• CVP
    • By CVP 16th Mar 17, 9:31 AM
    • 4 Posts
    • 1 Thanks
    CVP
    • #7
    • 16th Mar 17, 9:31 AM
    • #7
    • 16th Mar 17, 9:31 AM
    Thanks so much for your replies

    I could potentially change the locks myself, I've never tried but I was watching some tutorials last night. Failing that there is a really good locksmith that I used before.

    The deposit wasn't registered with a deposit scheme, I did wonder what the legal stance is there with returning it. The only record of my even having it is the bank transfer her parents made.

    Leespot - Yes I'm definitely much happier now that they're out, now I just need them out of my hair haha.
    • Penitent
    • By Penitent 16th Mar 17, 9:32 AM
    • 911 Posts
    • 2,458 Thanks
    Penitent
    • #8
    • 16th Mar 17, 9:32 AM
    • #8
    • 16th Mar 17, 9:32 AM
    1. Am I being unreasonable asking for contribution to bills, irrespective of that not being in writing at the outset?
    Originally posted by CVP
    Yes, very unreasonable. If there was no agreement, you can't suddenly decide to charge them for it now. (Imagine this: you go to Tesco and buy a TV. Some lovely person helps you get it to your car. The next day you get a call from Tesco saying you need to pay an additional fee for being helped to your car. Would you consider that fair?)

    2. At what point can I change the locks and charge them for that? I can't seem to find any clear answers on this one.
    They've already moved out, so give them a deadline. e.g. "If you do not return the keys by 23 March 2017, I will deduct the cost of changing the locks from your deposit."

    (I agree with the others, though. If they were that awful, I'd be changing the locks anyway, but you can only charge them for it if they don't return the keys.)
    Last edited by Penitent; 16-03-2017 at 9:37 AM.
    • jonmoneybags
    • By jonmoneybags 16th Mar 17, 9:36 AM
    • 235 Posts
    • 163 Thanks
    jonmoneybags
    • #9
    • 16th Mar 17, 9:36 AM
    • #9
    • 16th Mar 17, 9:36 AM
    Do you not have any friends who can help out. I usually get my friend 'big dave' to help me sort out these types of disputes. He is very persuasive.
    • CVP
    • By CVP 16th Mar 17, 9:49 AM
    • 4 Posts
    • 1 Thanks
    CVP
    Hahaha I did think about that, but sadly I don't know any 'big Dave' types. Luckily it didn't come to that.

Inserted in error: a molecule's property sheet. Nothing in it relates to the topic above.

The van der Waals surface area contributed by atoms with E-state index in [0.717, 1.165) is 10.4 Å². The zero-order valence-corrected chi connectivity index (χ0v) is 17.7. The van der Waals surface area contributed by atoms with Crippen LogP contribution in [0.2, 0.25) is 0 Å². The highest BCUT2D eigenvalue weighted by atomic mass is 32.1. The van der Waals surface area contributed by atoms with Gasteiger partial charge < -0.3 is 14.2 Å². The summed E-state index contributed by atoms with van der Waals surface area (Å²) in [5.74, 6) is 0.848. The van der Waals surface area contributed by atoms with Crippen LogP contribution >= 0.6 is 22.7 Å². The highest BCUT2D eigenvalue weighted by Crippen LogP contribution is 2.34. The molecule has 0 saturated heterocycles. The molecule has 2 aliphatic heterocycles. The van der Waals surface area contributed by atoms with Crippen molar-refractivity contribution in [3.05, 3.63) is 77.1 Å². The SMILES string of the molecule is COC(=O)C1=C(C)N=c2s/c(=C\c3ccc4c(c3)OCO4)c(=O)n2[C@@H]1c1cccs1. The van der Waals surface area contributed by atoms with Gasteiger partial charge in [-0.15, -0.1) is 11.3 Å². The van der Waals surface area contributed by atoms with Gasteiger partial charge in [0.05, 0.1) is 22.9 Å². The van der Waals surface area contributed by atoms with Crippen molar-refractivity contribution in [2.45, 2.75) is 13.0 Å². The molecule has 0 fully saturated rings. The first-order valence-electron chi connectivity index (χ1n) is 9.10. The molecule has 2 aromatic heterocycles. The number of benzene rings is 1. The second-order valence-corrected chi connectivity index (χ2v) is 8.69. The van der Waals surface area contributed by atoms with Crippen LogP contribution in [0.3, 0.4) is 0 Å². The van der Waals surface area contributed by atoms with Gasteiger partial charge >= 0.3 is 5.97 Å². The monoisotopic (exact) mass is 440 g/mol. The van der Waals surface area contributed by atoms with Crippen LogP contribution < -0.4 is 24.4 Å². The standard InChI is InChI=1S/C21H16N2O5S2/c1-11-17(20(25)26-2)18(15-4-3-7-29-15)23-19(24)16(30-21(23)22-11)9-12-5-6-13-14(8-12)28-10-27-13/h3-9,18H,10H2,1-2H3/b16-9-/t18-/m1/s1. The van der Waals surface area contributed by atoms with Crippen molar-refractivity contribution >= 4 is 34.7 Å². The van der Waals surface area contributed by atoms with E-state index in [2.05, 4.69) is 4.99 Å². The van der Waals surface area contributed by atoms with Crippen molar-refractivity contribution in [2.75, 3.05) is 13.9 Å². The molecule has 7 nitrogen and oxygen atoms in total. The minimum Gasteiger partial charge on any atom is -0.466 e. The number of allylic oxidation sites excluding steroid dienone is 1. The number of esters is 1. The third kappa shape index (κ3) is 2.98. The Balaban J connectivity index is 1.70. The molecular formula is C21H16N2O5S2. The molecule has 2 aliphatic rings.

Re the bills: I guess this is my own fault because my original lodger was always on about how we were "friends" and that she didn't see me as a landlord anymore. I don't so much as sleep on a friend's sofa for a weekend without repaying the kindness, so I would never dream of living somewhere for months without paying anything. Lesson learned. I guess I'm aggrieved because this is her first place away from home and she has been stroppy and entitled the entire time she's been here, so I feel I've been pretty accommodating with no thanks in return. Hopefully the next landlord will have a different relationship with her.
    • martinsurrey
    • By martinsurrey 16th Mar 17, 10:21 AM
    • 2,823 Posts
    • 3,403 Thanks
    martinsurrey
    Yes, very unreasonable. If there was no agreement, you can't suddenly decide to charge them for it now. (Imagine this: you go to Tesco and buy a TV. Some lovely person helps you get it to your car. The next day you get a call from Tesco saying you need to pay an additional fee for being helped to your car. Would you consider that fair?)
    Originally posted by Penitent
    Think about it another way.

    You phone a plumber to come out your house to look at a leak, without discussing prices, he comes, does it, and then invoices you

    Do you have to pay?

    Of course you do, the expectation that you would pay for goods and services you use is customary, so doesn't always need to be explicit.

    Does the man in the street expect to pay something if they move into a house to live long term? Yes.

    Now agreeing the amount is the tricky part.

    OP if I was you, I would give them their deposit in full, and tell them to never darken your door, life's too short sometimes, even if you ARE morally/legally right.
    • TBagpuss
    • By TBagpuss 16th Mar 17, 10:52 AM
    • 5,451 Posts
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    TBagpuss
    I think it depends a little whether bills were everr mentioned. If you riased the issue then I don't think itwould be unreasonable to expect them to pay spm,ething, even if you had never discussed the spoecifcs. If is was never mentioned at all then I on't think you can legitimately charge. (It's also worth bearing in mind that a second person sharing won't add much to the bills - ou weren't heting or lighting an extra room. Did you actual bills go up at all after she moved in?

    Regading the locks, I think it is fair to say that you will charge them for changing the locks if the keys are not returned and also that they haven't technically moved out as longas they are holding on to the keys, so you will also deduct rent for the period until the keys are returned.

    in future, even with friends, have somthing in writing.
    • saajan_12
    • By saajan_12 16th Mar 17, 11:26 AM
    • 377 Posts
    • 236 Thanks
    saajan_12
    I think it depends a little whether bills were everr mentioned. If you riased the issue then I don't think itwould be unreasonable to expect them to pay spm,ething, even if you had never discussed the spoecifcs. If is was never mentioned at all then I on't think you can legitimately charge. (It's also worth bearing in mind that a second person sharing won't add much to the bills - ou weren't heting or lighting an extra room. Did you actual bills go up at all after she moved in?

    Regading the locks, I think it is fair to say that you will charge them for changing the locks if the keys are not returned and also that they haven't technically moved out as longas they are holding on to the keys, so you will also deduct rent for the period until the keys are returned. - This is overreaching- its one or the other

    in future, even with friends, have somthing in writing.
    Originally posted by TBagpuss